- Ask employees to take time off: Workers’ reluctance to fear surrounding COVID-19 and worries that, if they take time off now, their job may be gone when they come back. There’s a real risk of workers working straight for too long, especially since millions of people have seen their professional lives blur into their personal time by working from home for months. All of this can lead to employees burning out, which can dent engagement, productivity, and performance, especially mental acuity.
- Celebrate small victories: When employees go above and beyond at work, they want to feel some appreciation for it. A company-wide email is a nice option, but its effects can be short-lived. Take the opportunity to celebrate by having a team virtual get-together that champions everyone’s successes?
- Check In and Catch Up that connects your team: Take the time to talk to your remote employees, find out what makes them tick and feel valued!? It could be they’d like something as simple as a little gadget that will help them out at home, or possibly some yoga equipment to enhance their health and well-being. You may be surprised what they come up with. Gallup’s report into employee recognition found the most memorable recognition is from an employee’s manager, and that’s even the same for staff who aren’t office based.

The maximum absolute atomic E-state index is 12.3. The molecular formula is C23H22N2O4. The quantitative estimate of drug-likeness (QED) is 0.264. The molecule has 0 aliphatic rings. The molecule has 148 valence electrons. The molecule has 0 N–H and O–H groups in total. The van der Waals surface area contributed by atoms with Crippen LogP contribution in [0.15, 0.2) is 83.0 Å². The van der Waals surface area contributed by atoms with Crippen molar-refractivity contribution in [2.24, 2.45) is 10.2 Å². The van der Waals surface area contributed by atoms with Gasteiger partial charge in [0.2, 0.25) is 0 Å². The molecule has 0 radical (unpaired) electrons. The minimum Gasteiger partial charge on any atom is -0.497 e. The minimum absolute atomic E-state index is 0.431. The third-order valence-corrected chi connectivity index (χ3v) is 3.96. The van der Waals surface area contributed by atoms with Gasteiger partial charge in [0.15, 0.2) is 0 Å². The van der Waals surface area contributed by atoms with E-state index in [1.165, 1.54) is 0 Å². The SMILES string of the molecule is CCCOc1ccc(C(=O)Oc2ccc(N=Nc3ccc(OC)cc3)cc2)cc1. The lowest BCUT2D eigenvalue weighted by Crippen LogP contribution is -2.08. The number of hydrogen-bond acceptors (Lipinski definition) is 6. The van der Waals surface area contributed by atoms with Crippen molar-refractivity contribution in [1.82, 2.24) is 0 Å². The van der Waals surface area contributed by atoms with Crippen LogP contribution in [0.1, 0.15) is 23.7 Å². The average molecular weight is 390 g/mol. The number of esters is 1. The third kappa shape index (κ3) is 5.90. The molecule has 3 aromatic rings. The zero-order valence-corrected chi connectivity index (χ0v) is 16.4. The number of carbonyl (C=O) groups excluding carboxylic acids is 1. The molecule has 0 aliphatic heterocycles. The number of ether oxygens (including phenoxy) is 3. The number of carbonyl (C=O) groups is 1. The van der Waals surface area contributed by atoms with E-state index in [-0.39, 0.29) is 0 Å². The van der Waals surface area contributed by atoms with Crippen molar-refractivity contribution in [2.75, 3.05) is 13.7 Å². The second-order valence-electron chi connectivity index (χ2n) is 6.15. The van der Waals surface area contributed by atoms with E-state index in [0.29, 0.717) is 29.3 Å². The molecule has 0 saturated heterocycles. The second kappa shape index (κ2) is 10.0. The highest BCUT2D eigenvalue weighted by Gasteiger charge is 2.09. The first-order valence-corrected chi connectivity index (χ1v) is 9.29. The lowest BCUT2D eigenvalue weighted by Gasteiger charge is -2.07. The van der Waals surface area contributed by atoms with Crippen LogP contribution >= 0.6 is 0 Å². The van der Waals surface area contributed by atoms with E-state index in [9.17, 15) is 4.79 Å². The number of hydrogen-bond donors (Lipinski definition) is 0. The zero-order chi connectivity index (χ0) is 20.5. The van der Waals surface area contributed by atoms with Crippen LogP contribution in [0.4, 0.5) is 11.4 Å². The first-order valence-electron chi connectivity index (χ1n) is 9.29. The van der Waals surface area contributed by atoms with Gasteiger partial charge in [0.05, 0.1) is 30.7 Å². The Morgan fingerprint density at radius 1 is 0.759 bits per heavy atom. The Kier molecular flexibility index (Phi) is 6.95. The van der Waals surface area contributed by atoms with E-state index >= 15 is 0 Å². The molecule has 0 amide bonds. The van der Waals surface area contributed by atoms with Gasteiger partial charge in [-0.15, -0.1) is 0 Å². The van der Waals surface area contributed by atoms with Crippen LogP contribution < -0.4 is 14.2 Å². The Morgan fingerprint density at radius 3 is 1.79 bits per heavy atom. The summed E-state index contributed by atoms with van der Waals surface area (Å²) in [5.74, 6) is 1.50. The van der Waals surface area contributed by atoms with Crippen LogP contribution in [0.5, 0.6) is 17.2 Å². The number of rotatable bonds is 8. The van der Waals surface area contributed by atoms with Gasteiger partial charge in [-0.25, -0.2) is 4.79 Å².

Further, “Most companies are working on providing a fun environment and a good work culture. It engages employees towards a larger impact, shared purpose, and continues to develop employees towards their aspiration or new knowledge or skill set. Like I said above innovative and personalized compensation strategies can work for certain job roles and employee expectations. They should be considered to make up for additional work or vice versa in case shorter weekdays are necessary,” shares Zubin.
Structuring reward programs during these uncertain times